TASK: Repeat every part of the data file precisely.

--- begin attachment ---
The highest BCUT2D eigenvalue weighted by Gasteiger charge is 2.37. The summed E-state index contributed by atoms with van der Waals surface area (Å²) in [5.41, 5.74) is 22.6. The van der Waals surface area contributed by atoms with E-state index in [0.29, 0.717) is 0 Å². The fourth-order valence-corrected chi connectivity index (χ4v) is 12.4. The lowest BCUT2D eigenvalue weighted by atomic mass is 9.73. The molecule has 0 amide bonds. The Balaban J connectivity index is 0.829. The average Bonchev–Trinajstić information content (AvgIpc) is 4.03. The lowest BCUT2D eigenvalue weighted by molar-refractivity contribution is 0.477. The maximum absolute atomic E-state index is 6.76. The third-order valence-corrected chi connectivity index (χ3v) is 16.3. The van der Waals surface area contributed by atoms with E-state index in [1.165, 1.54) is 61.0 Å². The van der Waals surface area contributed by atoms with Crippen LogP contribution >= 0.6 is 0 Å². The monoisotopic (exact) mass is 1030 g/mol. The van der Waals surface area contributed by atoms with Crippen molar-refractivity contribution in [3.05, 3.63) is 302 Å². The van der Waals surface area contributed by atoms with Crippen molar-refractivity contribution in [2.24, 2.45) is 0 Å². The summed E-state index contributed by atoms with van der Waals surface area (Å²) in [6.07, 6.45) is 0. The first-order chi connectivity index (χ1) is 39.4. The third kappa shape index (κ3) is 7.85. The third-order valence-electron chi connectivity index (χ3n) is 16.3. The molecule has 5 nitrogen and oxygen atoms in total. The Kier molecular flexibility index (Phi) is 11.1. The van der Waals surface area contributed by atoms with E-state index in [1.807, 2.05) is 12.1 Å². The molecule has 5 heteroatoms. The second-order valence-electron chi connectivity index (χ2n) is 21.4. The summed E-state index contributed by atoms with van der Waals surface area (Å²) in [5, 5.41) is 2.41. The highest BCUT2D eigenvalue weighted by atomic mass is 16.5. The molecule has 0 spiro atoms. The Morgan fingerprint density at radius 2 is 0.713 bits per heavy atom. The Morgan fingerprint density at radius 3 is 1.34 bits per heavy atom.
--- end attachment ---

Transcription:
The highest BCUT2D eigenvalue weighted by Gasteiger charge is 2.37. The summed E-state index contributed by atoms with van der Waals surface area (Å²) in [5.41, 5.74) is 22.6. The van der Waals surface area contributed by atoms with E-state index in [0.29, 0.717) is 0 Å². The fourth-order valence-corrected chi connectivity index (χ4v) is 12.4. The lowest BCUT2D eigenvalue weighted by atomic mass is 9.73. The molecule has 0 amide bonds. The Balaban J connectivity index is 0.829. The average Bonchev–Trinajstić information content (AvgIpc) is 4.03. The lowest BCUT2D eigenvalue weighted by molar-refractivity contribution is 0.477. The maximum absolute atomic E-state index is 6.76. The third-order valence-corrected chi connectivity index (χ3v) is 16.3. The van der Waals surface area contributed by atoms with E-state index in [1.165, 1.54) is 61.0 Å². The van der Waals surface area contributed by atoms with Crippen LogP contribution >= 0.6 is 0 Å². The monoisotopic (exact) mass is 1030 g/mol. The van der Waals surface area contributed by atoms with Crippen molar-refractivity contribution in [3.05, 3.63) is 302 Å². The van der Waals surface area contributed by atoms with Crippen molar-refractivity contribution in [2.24, 2.45) is 0 Å². The summed E-state index contributed by atoms with van der Waals surface area (Å²) in [6.07, 6.45) is 0. The first-order chi connectivity index (χ1) is 39.4. The third kappa shape index (κ3) is 7.85. The third-order valence-electron chi connectivity index (χ3n) is 16.3. The molecule has 5 nitrogen and oxygen atoms in total. The Kier molecular flexibility index (Phi) is 11.1. The van der Waals surface area contributed by atoms with E-state index in [1.807, 2.05) is 12.1 Å². The molecule has 5 heteroatoms. The second-order valence-electron chi connectivity index (χ2n) is 21.4. The summed E-state index contributed by atoms with van der Waals surface area (Å²) in [5, 5.41) is 2.41. The highest BCUT2D eigenvalue weighted by atomic mass is 16.5. The molecule has 0 spiro atoms. The Morgan fingerprint density at radius 2 is 0.713 bits per heavy atom. The Morgan fingerprint density at radius 3 is 1.34 bits per heavy atom.